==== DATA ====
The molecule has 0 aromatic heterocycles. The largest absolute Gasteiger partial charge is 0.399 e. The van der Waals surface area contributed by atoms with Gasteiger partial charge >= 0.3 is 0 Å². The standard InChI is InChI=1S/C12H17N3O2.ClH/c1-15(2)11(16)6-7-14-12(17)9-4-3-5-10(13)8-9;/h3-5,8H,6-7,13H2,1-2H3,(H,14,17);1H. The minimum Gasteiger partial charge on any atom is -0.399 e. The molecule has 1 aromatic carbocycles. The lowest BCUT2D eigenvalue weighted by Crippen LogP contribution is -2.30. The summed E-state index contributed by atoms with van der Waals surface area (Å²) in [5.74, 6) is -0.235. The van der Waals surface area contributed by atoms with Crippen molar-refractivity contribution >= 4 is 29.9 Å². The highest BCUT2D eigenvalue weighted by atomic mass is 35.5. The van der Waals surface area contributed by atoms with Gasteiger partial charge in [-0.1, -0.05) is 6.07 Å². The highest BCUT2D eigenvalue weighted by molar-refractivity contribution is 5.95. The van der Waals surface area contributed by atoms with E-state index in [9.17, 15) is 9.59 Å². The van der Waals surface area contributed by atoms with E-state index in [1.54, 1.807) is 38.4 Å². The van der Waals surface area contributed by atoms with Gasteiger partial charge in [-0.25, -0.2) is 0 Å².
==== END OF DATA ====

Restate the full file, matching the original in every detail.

The molecule has 0 aromatic heterocycles. The largest absolute Gasteiger partial charge is 0.399 e. The van der Waals surface area contributed by atoms with Gasteiger partial charge >= 0.3 is 0 Å². The standard InChI is InChI=1S/C12H17N3O2.ClH/c1-15(2)11(16)6-7-14-12(17)9-4-3-5-10(13)8-9;/h3-5,8H,6-7,13H2,1-2H3,(H,14,17);1H. The minimum Gasteiger partial charge on any atom is -0.399 e. The molecule has 1 aromatic carbocycles. The lowest BCUT2D eigenvalue weighted by Crippen LogP contribution is -2.30. The summed E-state index contributed by atoms with van der Waals surface area (Å²) in [5.74, 6) is -0.235. The van der Waals surface area contributed by atoms with Crippen molar-refractivity contribution >= 4 is 29.9 Å². The highest BCUT2D eigenvalue weighted by atomic mass is 35.5. The van der Waals surface area contributed by atoms with Gasteiger partial charge in [-0.1, -0.05) is 6.07 Å². The highest BCUT2D eigenvalue weighted by molar-refractivity contribution is 5.95. The van der Waals surface area contributed by atoms with E-state index in [9.17, 15) is 9.59 Å². The van der Waals surface area contributed by atoms with E-state index in [1.54, 1.807) is 38.4 Å². The van der Waals surface area contributed by atoms with Gasteiger partial charge in [-0.25, -0.2) is 0 Å².